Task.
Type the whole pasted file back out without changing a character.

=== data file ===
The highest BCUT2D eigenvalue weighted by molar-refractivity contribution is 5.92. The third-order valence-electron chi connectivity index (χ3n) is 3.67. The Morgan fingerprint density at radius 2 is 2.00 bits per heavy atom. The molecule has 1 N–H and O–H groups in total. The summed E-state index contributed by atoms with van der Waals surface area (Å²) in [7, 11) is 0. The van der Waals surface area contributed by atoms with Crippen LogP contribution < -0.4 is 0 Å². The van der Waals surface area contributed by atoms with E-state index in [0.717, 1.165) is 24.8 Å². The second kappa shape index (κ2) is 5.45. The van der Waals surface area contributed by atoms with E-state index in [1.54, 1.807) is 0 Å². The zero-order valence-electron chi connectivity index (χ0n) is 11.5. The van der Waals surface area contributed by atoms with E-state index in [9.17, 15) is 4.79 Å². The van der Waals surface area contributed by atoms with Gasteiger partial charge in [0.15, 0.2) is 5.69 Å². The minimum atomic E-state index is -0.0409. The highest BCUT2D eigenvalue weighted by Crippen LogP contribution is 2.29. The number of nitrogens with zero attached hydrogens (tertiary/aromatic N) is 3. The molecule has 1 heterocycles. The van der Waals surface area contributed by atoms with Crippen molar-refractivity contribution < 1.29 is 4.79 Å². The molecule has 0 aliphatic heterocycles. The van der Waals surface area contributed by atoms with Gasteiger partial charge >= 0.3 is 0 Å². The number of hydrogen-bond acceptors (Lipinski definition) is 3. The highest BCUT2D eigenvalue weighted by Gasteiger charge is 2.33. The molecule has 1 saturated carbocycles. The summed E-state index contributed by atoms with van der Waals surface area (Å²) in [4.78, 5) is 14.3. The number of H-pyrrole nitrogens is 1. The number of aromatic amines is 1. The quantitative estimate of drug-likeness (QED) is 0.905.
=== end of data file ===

The highest BCUT2D eigenvalue weighted by molar-refractivity contribution is 5.92. The third-order valence-electron chi connectivity index (χ3n) is 3.67. The Morgan fingerprint density at radius 2 is 2.00 bits per heavy atom. The molecule has 1 N–H and O–H groups in total. The summed E-state index contributed by atoms with van der Waals surface area (Å²) in [7, 11) is 0. The van der Waals surface area contributed by atoms with Crippen LogP contribution < -0.4 is 0 Å². The van der Waals surface area contributed by atoms with E-state index in [0.717, 1.165) is 24.8 Å². The second kappa shape index (κ2) is 5.45. The van der Waals surface area contributed by atoms with E-state index in [1.54, 1.807) is 0 Å². The zero-order valence-electron chi connectivity index (χ0n) is 11.5. The van der Waals surface area contributed by atoms with E-state index in [9.17, 15) is 4.79 Å². The van der Waals surface area contributed by atoms with Gasteiger partial charge in [0.15, 0.2) is 5.69 Å². The minimum atomic E-state index is -0.0409. The highest BCUT2D eigenvalue weighted by Crippen LogP contribution is 2.29. The number of nitrogens with zero attached hydrogens (tertiary/aromatic N) is 3. The molecule has 1 heterocycles. The van der Waals surface area contributed by atoms with Crippen molar-refractivity contribution < 1.29 is 4.79 Å². The molecule has 0 aliphatic heterocycles. The van der Waals surface area contributed by atoms with Gasteiger partial charge >= 0.3 is 0 Å². The number of hydrogen-bond acceptors (Lipinski definition) is 3. The highest BCUT2D eigenvalue weighted by Gasteiger charge is 2.33. The molecule has 1 saturated carbocycles. The summed E-state index contributed by atoms with van der Waals surface area (Å²) in [4.78, 5) is 14.3. The number of H-pyrrole nitrogens is 1. The number of aromatic amines is 1. The quantitative estimate of drug-likeness (QED) is 0.905.